What is the Difference between Accountants and Bookkeepers?

When most people think about accountants and bookkeepers, they would be hard-pressed to describe the different roles that each plays. In this article, the differences between accountants and bookkeepers are explained, and examples are given that illustrate why business owners need to know and use the difference. The confusion between accountants and bookkeepers is understandable. After all both share a similar goal of ensuring financial records are in order and at times accountants collect and organize financial data in much the same way a bookkeeper would.  While they may have similar objectives, bookkeepers are generally more focused on recording and organizing of transactions whereas accountants often use the financial information about a company to prepare and interpret key financial documentation. In addition, the level of education and training required as an accountant is much more rigorous and extensive than it is for a bookkeeper.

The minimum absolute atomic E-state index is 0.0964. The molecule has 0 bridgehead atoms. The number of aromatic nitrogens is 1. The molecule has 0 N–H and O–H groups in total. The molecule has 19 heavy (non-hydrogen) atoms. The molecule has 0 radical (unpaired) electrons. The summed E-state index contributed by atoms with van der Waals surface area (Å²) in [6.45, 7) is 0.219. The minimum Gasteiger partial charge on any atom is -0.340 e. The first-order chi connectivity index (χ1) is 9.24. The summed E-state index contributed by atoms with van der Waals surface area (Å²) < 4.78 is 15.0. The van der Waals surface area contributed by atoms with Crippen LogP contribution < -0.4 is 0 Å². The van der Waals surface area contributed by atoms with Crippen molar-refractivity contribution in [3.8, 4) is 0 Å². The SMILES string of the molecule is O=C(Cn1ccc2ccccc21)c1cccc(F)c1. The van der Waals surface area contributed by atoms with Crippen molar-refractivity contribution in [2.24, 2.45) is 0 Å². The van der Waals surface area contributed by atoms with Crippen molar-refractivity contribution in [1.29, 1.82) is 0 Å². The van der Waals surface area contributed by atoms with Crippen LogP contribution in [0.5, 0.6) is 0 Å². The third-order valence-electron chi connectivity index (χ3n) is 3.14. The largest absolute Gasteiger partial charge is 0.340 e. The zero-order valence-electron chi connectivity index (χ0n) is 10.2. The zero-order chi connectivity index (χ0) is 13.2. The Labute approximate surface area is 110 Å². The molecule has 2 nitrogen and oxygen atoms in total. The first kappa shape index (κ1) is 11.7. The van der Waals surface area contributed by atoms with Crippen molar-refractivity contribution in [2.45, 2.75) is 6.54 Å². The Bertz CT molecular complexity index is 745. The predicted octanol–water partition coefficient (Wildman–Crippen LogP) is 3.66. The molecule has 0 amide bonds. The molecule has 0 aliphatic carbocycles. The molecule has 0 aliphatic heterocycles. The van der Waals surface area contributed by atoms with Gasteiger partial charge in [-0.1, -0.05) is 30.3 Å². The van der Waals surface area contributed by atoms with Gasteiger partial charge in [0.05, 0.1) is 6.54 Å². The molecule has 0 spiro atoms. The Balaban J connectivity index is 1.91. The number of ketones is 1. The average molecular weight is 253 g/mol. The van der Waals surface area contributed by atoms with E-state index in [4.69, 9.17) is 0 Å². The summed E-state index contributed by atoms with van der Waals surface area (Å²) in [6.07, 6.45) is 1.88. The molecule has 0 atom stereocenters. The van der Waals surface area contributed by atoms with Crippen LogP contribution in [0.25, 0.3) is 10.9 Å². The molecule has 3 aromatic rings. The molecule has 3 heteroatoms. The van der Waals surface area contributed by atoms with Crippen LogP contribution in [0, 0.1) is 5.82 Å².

Several Degrees of Separation

For business owners, it’s important to understand the kind of credentials accountants and bookkeepers have in order to determine how or when to use each.

There are several  degrees of separation by education the degrees of education, flexibility  of approach and standards. To qualify for the title of accountant, generally an individual must have a bachelor’s degree in accounting. For those that don’t have a specific degree in accounting, finance degrees are often considered an adequate substitute.  Alternatively significant financial experience could be a suitable qualification for roles such as an Accounting Specialist/Technician or Analyst. Accountants, unlike bookkeepers, are also eligible to acquire additional professional certifications. For example, accountants with sufficient experience and education can obtain the title of Certified Public Accountant (CPA), one of the most common types of accounting designations. To become a designated professional, an accountant must pass the Uniform Certified Public Accountant exam and possess experience as a professional accountant. A significant portion of this experience is obtained through articling with more senior accountants.

How Professional Accountants Help Businesses